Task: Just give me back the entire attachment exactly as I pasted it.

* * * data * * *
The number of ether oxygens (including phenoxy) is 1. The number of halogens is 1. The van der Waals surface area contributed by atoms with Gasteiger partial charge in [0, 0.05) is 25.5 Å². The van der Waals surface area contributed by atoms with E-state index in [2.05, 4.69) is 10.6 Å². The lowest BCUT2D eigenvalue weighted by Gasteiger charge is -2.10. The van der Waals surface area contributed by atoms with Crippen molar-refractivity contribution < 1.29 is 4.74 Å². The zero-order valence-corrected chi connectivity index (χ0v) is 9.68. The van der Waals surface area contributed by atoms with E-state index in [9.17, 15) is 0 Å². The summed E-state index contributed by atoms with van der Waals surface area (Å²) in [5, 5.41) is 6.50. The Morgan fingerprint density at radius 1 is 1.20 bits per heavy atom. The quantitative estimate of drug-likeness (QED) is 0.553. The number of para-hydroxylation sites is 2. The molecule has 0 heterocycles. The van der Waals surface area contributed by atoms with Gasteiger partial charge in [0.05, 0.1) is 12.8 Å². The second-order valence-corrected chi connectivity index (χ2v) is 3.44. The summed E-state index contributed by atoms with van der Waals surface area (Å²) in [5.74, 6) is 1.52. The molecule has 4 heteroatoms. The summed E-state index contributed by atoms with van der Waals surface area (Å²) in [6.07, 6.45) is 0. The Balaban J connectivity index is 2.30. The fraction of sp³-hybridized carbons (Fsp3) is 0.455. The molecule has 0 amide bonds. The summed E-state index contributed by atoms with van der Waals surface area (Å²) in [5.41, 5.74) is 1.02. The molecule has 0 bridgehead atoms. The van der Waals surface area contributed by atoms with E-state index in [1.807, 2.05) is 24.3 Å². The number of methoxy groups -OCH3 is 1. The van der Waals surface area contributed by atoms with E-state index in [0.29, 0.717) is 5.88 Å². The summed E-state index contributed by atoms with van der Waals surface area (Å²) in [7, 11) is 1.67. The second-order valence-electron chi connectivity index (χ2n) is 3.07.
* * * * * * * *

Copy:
The number of ether oxygens (including phenoxy) is 1. The number of halogens is 1. The van der Waals surface area contributed by atoms with Gasteiger partial charge in [0, 0.05) is 25.5 Å². The van der Waals surface area contributed by atoms with E-state index in [2.05, 4.69) is 10.6 Å². The lowest BCUT2D eigenvalue weighted by Gasteiger charge is -2.10. The van der Waals surface area contributed by atoms with Crippen molar-refractivity contribution < 1.29 is 4.74 Å². The zero-order valence-corrected chi connectivity index (χ0v) is 9.68. The van der Waals surface area contributed by atoms with E-state index in [9.17, 15) is 0 Å². The summed E-state index contributed by atoms with van der Waals surface area (Å²) in [5, 5.41) is 6.50. The Morgan fingerprint density at radius 1 is 1.20 bits per heavy atom. The quantitative estimate of drug-likeness (QED) is 0.553. The number of para-hydroxylation sites is 2. The molecule has 0 heterocycles. The van der Waals surface area contributed by atoms with Gasteiger partial charge in [0.05, 0.1) is 12.8 Å². The second-order valence-corrected chi connectivity index (χ2v) is 3.44. The summed E-state index contributed by atoms with van der Waals surface area (Å²) in [5.74, 6) is 1.52. The molecule has 4 heteroatoms. The summed E-state index contributed by atoms with van der Waals surface area (Å²) in [6.07, 6.45) is 0. The Balaban J connectivity index is 2.30. The fraction of sp³-hybridized carbons (Fsp3) is 0.455. The molecule has 0 amide bonds. The summed E-state index contributed by atoms with van der Waals surface area (Å²) in [5.41, 5.74) is 1.02. The molecule has 0 bridgehead atoms. The van der Waals surface area contributed by atoms with E-state index in [1.807, 2.05) is 24.3 Å². The number of methoxy groups -OCH3 is 1. The van der Waals surface area contributed by atoms with E-state index in [0.29, 0.717) is 5.88 Å². The summed E-state index contributed by atoms with van der Waals surface area (Å²) in [7, 11) is 1.67. The second-order valence-electron chi connectivity index (χ2n) is 3.07.